New Zealand Fashion Week has a focus on diversity and the event next month will conclude with a catwalk show featuring garments from various top designers worn by 15 models with intellectual disabilities.

Founder Dame Pieter Stewart has partnered NZFW with Dance for Abilities, offering the space for a closing-party show on August 31.

DFA is a not-for-profit organisation helping people with disabilities to aspire to mix more and for non-disabled people to get in and mix with them.

The show — called Living Colour — will be the feel-good show of the week and a stellar way for NZFW to finish.

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This is the fourth event for DFA in Auckland. The events are put on by brothers Callum, Daniel, and Jonathan Hopkirk who were inspired to make a difference because their little sister, Rosa, who has Down Syndrome, didn't get the opportunity to go out partying with her brothers as she grew up.

Lauren Jayne Mills, Dance for Abilities. Photo / Herald on Sunday.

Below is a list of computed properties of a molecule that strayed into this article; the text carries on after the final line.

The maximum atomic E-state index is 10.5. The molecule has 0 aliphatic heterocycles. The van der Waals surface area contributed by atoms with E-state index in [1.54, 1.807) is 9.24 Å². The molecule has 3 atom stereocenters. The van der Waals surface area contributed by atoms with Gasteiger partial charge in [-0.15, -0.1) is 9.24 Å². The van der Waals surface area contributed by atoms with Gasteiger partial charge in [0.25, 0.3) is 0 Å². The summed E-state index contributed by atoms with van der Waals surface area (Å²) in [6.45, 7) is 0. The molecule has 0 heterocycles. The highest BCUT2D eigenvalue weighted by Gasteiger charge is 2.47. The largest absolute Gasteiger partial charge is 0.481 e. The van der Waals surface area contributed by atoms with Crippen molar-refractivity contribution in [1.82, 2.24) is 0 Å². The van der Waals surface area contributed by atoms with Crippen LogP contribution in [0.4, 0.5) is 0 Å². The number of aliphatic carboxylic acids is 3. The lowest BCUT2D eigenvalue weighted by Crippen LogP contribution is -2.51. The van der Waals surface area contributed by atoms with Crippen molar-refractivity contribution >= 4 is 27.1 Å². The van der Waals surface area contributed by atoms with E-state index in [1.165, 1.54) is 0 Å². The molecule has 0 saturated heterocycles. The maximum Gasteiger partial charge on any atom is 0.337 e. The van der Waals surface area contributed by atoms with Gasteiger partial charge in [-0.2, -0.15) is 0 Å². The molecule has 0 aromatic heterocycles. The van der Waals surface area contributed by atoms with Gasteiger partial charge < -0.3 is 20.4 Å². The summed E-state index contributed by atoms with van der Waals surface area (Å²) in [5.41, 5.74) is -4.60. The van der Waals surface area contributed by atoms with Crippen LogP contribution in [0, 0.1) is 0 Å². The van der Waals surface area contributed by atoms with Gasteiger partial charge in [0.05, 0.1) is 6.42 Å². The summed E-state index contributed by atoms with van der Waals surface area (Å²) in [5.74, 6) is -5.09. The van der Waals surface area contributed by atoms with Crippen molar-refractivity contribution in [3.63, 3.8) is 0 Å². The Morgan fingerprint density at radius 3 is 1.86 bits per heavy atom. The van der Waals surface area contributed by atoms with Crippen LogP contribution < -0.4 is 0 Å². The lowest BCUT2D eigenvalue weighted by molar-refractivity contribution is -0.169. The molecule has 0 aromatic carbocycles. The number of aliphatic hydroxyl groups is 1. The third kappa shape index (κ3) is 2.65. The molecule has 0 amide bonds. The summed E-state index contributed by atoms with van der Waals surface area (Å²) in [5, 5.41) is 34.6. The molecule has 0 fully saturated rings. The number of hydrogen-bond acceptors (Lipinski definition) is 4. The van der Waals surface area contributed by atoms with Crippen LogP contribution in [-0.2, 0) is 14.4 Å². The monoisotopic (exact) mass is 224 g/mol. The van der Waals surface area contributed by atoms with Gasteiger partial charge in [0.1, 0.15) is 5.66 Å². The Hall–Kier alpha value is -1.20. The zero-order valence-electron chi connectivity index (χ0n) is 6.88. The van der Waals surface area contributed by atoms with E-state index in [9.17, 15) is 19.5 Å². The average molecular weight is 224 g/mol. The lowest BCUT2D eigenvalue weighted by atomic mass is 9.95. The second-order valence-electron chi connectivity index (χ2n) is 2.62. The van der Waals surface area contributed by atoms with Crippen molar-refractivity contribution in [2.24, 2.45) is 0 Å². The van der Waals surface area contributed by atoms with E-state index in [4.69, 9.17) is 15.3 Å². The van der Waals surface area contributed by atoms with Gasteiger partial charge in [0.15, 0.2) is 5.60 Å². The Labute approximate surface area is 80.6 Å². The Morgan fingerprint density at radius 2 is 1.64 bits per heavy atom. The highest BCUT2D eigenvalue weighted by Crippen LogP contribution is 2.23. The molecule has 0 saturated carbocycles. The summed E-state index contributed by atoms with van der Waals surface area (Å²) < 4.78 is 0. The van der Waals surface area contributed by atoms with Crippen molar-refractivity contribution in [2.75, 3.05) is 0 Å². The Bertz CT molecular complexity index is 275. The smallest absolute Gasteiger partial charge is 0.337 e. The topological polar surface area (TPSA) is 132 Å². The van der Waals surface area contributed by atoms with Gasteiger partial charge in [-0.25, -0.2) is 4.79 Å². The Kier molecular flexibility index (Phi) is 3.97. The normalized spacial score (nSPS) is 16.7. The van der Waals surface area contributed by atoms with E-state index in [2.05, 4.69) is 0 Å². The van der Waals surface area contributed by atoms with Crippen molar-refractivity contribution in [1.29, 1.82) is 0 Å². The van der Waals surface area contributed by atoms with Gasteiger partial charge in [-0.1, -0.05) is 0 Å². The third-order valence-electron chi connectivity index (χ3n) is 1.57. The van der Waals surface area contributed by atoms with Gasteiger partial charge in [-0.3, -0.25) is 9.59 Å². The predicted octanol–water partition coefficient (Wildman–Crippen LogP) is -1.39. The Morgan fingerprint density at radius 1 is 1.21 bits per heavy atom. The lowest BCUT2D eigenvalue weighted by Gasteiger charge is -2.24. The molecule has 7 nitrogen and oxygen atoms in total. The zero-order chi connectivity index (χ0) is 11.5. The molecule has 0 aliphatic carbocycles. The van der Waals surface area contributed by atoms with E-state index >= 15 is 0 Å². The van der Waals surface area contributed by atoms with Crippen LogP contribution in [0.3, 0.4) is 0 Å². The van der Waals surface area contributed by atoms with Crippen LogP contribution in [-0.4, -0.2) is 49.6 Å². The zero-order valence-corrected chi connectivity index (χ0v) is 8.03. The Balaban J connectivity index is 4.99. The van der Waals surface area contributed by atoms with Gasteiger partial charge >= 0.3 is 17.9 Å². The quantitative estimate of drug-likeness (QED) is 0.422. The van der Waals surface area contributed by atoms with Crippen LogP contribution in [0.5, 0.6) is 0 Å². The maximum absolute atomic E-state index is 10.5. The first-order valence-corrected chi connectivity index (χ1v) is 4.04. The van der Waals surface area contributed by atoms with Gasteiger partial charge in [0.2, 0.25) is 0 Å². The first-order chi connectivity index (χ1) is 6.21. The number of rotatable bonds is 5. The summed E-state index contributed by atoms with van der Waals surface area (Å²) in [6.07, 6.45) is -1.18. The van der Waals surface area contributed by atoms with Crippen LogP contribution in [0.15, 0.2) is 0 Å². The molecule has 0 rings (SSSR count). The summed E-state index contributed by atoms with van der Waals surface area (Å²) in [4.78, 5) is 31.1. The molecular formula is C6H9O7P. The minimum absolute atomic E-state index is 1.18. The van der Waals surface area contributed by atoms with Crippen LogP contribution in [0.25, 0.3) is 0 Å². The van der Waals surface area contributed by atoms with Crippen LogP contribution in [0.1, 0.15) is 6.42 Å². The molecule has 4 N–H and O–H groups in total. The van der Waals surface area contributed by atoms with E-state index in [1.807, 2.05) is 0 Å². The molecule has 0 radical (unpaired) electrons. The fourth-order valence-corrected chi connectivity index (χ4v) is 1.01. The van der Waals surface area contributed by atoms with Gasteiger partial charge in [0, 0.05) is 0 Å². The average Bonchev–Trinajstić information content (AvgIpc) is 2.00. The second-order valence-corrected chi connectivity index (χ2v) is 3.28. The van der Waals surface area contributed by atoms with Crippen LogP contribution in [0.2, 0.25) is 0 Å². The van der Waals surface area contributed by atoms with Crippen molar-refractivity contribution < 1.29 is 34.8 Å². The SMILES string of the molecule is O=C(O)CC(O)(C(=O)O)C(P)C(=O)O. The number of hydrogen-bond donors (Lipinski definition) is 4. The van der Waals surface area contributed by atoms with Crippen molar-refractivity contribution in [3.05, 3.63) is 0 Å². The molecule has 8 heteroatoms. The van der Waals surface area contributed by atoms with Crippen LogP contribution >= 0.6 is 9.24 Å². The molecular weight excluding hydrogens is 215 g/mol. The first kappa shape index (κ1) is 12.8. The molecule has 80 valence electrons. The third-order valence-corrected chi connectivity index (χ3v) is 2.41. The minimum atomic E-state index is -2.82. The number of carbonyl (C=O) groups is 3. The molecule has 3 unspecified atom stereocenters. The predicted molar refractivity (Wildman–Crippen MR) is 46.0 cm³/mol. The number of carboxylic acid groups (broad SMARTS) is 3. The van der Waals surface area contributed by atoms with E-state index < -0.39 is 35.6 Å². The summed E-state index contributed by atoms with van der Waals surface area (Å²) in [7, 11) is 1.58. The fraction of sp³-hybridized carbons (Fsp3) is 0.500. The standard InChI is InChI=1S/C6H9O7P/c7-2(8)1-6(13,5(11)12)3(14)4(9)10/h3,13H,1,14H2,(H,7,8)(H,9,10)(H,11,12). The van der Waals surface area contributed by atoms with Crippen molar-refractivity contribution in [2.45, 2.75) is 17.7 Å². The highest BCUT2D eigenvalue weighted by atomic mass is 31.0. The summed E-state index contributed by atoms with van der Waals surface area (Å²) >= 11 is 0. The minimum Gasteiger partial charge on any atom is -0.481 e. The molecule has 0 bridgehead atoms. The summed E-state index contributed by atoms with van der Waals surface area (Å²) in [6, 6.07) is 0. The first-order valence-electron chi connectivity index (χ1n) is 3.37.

Lauren Jayne Mills, Dance for Abilities. Photo / Herald on Sunday.

In 2017, Jonathan launched the idea in Bondi and Daniel brought it to Auckland last year.

"Rosa loves to dance and party, no different to the rest of us, however the opportunities were sometimes limited," Daniel says.

"We wanted to create events that were inclusive, exciting, fun and gave people with intellectual disabilities a safe environment to experience what we all do on any given night out."

Zambesi was the first to support the Living Colour show. As well as hosting the label's 40th birthday show during Fashion Week, Zambesi designer Elisabeth Findlay will join Dame Pieter as judges of Living Colour's best dressed, best dancers and best on the catwalk categories, which will all be done in fun.

"Dance For Abilities is all about having fun and adding colour to everything that we do, so this will be no different, the contingent have a true love of fashion, Daniel says.

The Hopkirk brothers have been inundated with interest from around New Zealand about the event, including from many people with intellectually disabled friends who love the idea of the chance to do things they otherwise wouldn't be able to.

The show will seat 350 and the brothers have set up an online page so those who really need to come to the event can attend free of charge.

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There is also an online fundraiser where kind-hearted Kiwis can donate the $35 it would cost to host each member of the 350-capacity crowd. They are also on the hunt for a naming rights sponsor.